An Al Qaeda-affiliated terrorist group was paid $1.1-million for the release of two captured Canadian diplomats four years ago.
It is not known who paid the ransom or how it was paid.
The Canadian government has said it does not pay ransoms, but has never stated clearly that no other country paid for the diplomats’ release on its behalf after 130 days in captivity.
A document obtained by the Associated Press, recovered in Mali, is a lengthy chronicle of a bitter split between a major terror group, al-Qaeda in the Islamic Maghreb (AQIM), and one of its prominent leaders, Mokhtar Belmokhtar, who led the capture of Mr. Fowler and Mr. Guay. In the letter, AQIM leaders lament Mr. Belmokhtar’s “unilateral behaviour” and say the diplomats were let go “for the most meagre price” of “700,000 Euros,” or about $1.1-million Canadian at the time.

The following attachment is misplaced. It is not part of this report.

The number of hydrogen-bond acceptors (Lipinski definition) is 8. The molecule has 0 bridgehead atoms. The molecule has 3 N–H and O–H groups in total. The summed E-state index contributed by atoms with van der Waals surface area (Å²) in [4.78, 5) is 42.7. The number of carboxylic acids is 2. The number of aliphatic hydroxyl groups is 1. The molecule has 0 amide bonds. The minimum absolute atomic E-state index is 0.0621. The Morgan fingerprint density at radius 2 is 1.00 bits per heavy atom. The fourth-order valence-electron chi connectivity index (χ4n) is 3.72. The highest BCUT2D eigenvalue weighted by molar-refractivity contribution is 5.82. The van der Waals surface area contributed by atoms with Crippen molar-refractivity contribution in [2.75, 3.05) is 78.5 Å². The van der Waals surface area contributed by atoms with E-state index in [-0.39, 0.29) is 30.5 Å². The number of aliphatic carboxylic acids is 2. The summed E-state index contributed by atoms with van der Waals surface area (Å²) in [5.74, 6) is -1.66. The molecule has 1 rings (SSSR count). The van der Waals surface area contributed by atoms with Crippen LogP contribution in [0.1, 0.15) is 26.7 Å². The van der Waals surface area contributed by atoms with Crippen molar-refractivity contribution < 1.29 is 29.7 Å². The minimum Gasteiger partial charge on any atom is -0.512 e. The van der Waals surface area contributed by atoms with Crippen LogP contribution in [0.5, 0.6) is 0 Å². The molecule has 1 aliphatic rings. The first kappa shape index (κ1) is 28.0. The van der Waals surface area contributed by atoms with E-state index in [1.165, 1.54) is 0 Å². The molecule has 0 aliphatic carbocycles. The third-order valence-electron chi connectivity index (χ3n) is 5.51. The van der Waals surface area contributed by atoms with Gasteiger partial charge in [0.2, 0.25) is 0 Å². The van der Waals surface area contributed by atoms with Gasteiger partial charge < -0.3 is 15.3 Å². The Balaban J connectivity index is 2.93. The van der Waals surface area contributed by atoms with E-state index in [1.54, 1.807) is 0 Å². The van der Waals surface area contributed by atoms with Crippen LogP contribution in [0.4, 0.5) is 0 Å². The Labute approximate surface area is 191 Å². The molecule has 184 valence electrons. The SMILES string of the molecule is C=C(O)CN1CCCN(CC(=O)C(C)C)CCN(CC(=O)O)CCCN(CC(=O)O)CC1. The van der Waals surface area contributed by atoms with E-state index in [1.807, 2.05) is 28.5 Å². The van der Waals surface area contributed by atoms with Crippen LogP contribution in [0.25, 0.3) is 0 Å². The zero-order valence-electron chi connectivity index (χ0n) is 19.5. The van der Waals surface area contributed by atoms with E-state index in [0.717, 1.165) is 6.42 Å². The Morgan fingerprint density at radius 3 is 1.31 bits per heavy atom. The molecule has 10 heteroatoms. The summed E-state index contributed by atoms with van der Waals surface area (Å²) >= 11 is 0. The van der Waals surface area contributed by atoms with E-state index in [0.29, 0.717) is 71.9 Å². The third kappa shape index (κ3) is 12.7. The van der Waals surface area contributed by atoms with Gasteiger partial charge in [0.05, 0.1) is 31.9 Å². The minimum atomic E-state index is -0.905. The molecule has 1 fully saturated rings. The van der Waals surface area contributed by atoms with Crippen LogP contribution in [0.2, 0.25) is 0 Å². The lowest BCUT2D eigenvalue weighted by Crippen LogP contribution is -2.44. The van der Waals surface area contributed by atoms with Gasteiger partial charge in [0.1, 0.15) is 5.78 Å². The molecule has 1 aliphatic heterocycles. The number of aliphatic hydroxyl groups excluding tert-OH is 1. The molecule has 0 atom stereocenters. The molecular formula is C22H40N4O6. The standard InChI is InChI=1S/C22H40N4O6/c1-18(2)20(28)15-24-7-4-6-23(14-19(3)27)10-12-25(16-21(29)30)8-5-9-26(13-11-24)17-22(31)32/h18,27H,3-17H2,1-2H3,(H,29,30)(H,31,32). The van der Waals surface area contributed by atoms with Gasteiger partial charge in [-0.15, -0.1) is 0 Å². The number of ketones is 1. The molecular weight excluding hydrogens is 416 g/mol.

Mr. Fowler and Mr. Guay were captured in December, 2008, while on a United Nations mission to Niger. They were held in Mali and eventually released in April, 2009. Details of the release have trickled out since.
U.S. State Department cables obtained by WikiLeaks cited the “two Canadian officials who were recently released in return for a ransom payment,” a fee that “only increased the strength of al-Qaeda” in the region. Another WikiLeaks cable showed American envoys noticed “an enormous influx of cash” in the region after the Canadians’ release.